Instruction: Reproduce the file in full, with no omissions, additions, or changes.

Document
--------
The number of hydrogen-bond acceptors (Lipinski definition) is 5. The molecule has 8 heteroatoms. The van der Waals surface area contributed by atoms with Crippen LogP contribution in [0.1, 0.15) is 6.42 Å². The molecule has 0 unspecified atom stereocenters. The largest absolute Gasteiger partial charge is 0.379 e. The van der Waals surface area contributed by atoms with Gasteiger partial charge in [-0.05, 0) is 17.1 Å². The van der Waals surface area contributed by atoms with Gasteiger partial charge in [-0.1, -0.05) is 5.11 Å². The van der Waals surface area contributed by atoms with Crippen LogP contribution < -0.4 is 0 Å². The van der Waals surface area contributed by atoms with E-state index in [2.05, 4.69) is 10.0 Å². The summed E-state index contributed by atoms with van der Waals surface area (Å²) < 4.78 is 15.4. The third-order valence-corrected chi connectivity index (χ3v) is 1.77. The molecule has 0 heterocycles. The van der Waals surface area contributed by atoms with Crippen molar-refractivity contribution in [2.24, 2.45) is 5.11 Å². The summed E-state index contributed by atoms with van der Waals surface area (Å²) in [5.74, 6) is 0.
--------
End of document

The number of hydrogen-bond acceptors (Lipinski definition) is 5. The molecule has 8 heteroatoms. The van der Waals surface area contributed by atoms with Crippen LogP contribution in [0.1, 0.15) is 6.42 Å². The molecule has 0 unspecified atom stereocenters. The largest absolute Gasteiger partial charge is 0.379 e. The van der Waals surface area contributed by atoms with Gasteiger partial charge in [-0.05, 0) is 17.1 Å². The van der Waals surface area contributed by atoms with Gasteiger partial charge in [-0.1, -0.05) is 5.11 Å². The van der Waals surface area contributed by atoms with Crippen LogP contribution < -0.4 is 0 Å². The van der Waals surface area contributed by atoms with E-state index in [2.05, 4.69) is 10.0 Å². The summed E-state index contributed by atoms with van der Waals surface area (Å²) < 4.78 is 15.4. The third-order valence-corrected chi connectivity index (χ3v) is 1.77. The molecule has 0 heterocycles. The van der Waals surface area contributed by atoms with Crippen molar-refractivity contribution in [2.24, 2.45) is 5.11 Å². The summed E-state index contributed by atoms with van der Waals surface area (Å²) in [5.74, 6) is 0.